Jonathan is completing a Masters in Middle Eastern and Islamic Studies at Exeter University.
In the post-imperialist Western world, liberal society is becoming ever more self-aware of social and cultural sensitivities, most evidently in the influence of the arts as a vehicle for perceptions of race, gender, sexuality and culture. Cultural appropriation is a topic hotly debated, and one where the divide between appropriation and appreciation can sometimes be uncertain. This ambiguity and subsequent argument is usually tied to power relationships, dichotomy in stereotypes (e.g. black hairstyles being perceived differently on white heads) and most often, the struggle for the appropriated culture to control its own identity.
(20.10.15) – The Shame of Europe’s Forgotten Slaves
In the mid to late 19th century, Bucharest was a city typical of the reformist changes of the era. The influences of the Late Enlightenment and Romanticism in cultural arts were emerging in public administration, economics and politics. The growing call for egalitarianism across Europe had given birth to revolutionary movements and philosophies, out of which Marxism, Idealism and Existentialism, to name a few, began to take shape. Bucharest saw increasing civil mobility as anti-aristocratic sentiment spread, culminating in Prince Bibescu renouncing the throne. The increase of Liberalism across Europe was matched by feats of human endeavour and the creation of centres of intellectualism in the major cities of the continent.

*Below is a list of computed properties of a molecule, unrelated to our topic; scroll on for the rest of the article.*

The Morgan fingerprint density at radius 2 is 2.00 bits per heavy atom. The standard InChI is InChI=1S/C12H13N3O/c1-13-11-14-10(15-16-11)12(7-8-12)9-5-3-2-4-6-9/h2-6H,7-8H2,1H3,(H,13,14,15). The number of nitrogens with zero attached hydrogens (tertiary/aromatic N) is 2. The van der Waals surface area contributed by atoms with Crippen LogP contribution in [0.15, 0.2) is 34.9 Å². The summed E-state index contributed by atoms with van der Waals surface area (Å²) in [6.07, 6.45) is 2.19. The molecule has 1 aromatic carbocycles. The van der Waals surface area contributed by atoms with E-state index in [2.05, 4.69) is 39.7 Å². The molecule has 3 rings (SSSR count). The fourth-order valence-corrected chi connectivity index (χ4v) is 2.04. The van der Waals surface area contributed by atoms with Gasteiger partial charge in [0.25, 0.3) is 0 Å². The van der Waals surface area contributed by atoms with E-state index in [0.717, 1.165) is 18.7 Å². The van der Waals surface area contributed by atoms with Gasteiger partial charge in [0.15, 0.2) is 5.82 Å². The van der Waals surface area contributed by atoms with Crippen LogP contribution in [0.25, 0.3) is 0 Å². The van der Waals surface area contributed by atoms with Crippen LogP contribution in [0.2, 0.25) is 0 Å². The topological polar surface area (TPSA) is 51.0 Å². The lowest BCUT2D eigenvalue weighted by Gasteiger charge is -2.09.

(15.02.15) – The Problem of Extremism
“The term ‘moderate Islam’ is ugly and offensive; there is no moderate Islam; Islam is Islam.”
− Turkish Prime Minister Recep Erdoğan.
Prime Minister Erdoğan was speaking in reaction to the Obama administration identifying Turkey as a moderate Islamic country. The blunt statement challenges much of the narrative coming from Western governments, and forces the West to question the validity of the term as well as another of its favourite loaded words: ‘Extremism’.
(20.10.14) – Romany Gypsies: Modern Apartheid in Western Europe.
A spectre is haunting Europe – the spectre of anti-ziganism, and the oppression of Europe’s spectral nation is growing to staggering heights.
Numbering around ten million, Romany gypsies constitute Europe’s single largest minority ethnic group and are almost certainly the continent’s most discriminated against. The Romany people, uniquely bear both the intense scrutiny of outright persecution and the simultaneous off-hand dismissal of their very identity, allowing and even justifying racism to go unchallenged.